Last month, I wrote about the Watergate hearings in Washington that led to Richard Nixon’s resignation and farewell. I remember being really burned out from the intensity of those final weeks in Washington and needing a complete change of scenery and assignment. That’s how I got to spend the better part of the following month in Idaho with my buddy David Burnett, covering Evel Knievel’s failed attempt to rocket across the Snake River Canyon.
Every summer, there seems to be a wacky event or stunt that, by design or not, diverts the public’s attention from more urgent matters. Nixon was gone, but we were still deeply involved in Vietnam, although our combat forces had been withdrawn. And Evel Knievel fit the bill in late August and early September. Known for his stunts jumping motorcycles over ever-increasing numbers of obstacles, and breaking an ever-increasing number of bones in the process, the Snake River Canyon jump came from the Knievel’s collaboration with Bob Truax, a former aerospace engineer who conceived of a rocket-powered vehicle that would send Evel across the canyon.
Then, as now, it was all about hype and publicity. So that by the time September 8, 1974 arrived, media coverage all over the world was focused on the canyon near Twin Falls, Idaho. Knievel would have like to jump the Grand Canyon, but the National Parks Service put an end to that idea. The Snake River Canyon site was actually leased by Knievel and his backers. The full story of Evel Knievel is very well covered in Wikipedia – definitely worth your reading.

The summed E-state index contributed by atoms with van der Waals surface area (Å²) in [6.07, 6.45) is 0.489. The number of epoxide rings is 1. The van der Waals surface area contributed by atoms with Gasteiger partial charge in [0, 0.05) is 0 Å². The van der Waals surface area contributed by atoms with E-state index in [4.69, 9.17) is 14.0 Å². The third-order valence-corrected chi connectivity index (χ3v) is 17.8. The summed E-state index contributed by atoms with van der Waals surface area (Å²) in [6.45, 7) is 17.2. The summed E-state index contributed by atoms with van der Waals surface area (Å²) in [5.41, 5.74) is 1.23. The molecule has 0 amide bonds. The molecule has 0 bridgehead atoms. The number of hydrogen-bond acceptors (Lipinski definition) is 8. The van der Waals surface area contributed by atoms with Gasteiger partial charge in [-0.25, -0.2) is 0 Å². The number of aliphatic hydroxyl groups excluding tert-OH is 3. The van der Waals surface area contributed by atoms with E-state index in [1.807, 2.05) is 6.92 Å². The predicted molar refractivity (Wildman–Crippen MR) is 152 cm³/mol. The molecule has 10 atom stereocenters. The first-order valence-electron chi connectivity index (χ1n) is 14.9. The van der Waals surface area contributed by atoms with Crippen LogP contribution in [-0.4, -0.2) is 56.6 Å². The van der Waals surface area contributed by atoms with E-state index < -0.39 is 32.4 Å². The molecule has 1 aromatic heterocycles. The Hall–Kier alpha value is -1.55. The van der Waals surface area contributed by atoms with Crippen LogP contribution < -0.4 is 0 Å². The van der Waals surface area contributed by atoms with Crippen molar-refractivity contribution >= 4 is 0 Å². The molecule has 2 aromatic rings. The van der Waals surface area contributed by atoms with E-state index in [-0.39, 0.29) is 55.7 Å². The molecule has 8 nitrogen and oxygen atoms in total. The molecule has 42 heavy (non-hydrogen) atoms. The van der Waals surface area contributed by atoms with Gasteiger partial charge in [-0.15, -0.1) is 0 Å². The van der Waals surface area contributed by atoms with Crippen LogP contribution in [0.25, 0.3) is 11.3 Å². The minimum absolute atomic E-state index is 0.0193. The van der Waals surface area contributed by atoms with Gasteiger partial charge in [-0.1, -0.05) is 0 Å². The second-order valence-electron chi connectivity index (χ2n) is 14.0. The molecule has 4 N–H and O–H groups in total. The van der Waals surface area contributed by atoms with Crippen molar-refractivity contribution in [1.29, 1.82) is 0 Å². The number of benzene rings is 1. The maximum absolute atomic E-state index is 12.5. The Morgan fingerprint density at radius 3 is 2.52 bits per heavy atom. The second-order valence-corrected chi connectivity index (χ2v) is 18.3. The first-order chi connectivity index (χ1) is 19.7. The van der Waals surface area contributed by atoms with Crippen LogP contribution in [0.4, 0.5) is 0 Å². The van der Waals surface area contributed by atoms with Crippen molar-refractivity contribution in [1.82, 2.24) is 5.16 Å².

As it all turned out, the jump failed. After the launch, and at the midpoint of the Skycycle X-2’s trajectory, the vehicle’s drogue parachute deployed and Knievel floated down to the bottom of the canyon. Many reasons were given for the failure, but the one that seemed most believable was that Knievel had his hand on a ‘dead man’s switch’ and that his letting go of it just after launch was what deployed the chute. He always denied that, but any time such a heavily promoted stunt ends in failure, there’s no lack of scapegoats.
In a way, it was 1974’s version of Woodstock – many thousands of people, vast quantities of beer and controlled substances, but no rain and mud. And probably the single greatest number of motorcycles in one place in history. Knievel died in 2007, but lots of people who weren’t even born when he was performing still know the name and what he did.
Not long after, I was on my way to Cairo and other points in the Middle East for the rest of the year. More on that at another time…